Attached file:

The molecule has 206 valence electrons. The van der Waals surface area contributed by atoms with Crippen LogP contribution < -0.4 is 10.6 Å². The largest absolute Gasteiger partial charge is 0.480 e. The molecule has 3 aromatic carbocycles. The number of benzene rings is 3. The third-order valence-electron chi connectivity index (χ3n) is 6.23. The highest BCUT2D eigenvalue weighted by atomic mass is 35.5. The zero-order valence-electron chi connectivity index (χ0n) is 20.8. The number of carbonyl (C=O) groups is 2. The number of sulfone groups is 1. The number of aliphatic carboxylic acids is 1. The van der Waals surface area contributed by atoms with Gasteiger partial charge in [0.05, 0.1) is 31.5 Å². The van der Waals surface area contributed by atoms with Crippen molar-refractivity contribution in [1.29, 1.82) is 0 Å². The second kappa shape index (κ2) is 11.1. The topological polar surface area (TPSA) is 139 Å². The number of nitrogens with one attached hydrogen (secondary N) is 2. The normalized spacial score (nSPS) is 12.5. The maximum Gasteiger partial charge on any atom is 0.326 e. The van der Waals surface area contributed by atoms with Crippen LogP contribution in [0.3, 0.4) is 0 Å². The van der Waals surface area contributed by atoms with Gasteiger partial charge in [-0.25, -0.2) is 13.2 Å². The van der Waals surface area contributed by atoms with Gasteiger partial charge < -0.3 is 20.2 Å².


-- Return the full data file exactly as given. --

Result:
The molecule has 206 valence electrons. The van der Waals surface area contributed by atoms with Crippen LogP contribution < -0.4 is 10.6 Å². The largest absolute Gasteiger partial charge is 0.480 e. The molecule has 3 aromatic carbocycles. The number of benzene rings is 3. The third-order valence-electron chi connectivity index (χ3n) is 6.23. The highest BCUT2D eigenvalue weighted by atomic mass is 35.5. The zero-order valence-electron chi connectivity index (χ0n) is 20.8. The number of carbonyl (C=O) groups is 2. The number of sulfone groups is 1. The number of aliphatic carboxylic acids is 1. The van der Waals surface area contributed by atoms with Gasteiger partial charge in [0.05, 0.1) is 31.5 Å². The van der Waals surface area contributed by atoms with Crippen molar-refractivity contribution in [1.29, 1.82) is 0 Å². The second kappa shape index (κ2) is 11.1. The topological polar surface area (TPSA) is 139 Å². The number of nitrogens with one attached hydrogen (secondary N) is 2. The normalized spacial score (nSPS) is 12.5. The maximum Gasteiger partial charge on any atom is 0.326 e. The van der Waals surface area contributed by atoms with Crippen LogP contribution in [0.3, 0.4) is 0 Å². The van der Waals surface area contributed by atoms with Gasteiger partial charge in [-0.25, -0.2) is 13.2 Å². The van der Waals surface area contributed by atoms with Gasteiger partial charge < -0.3 is 20.2 Å².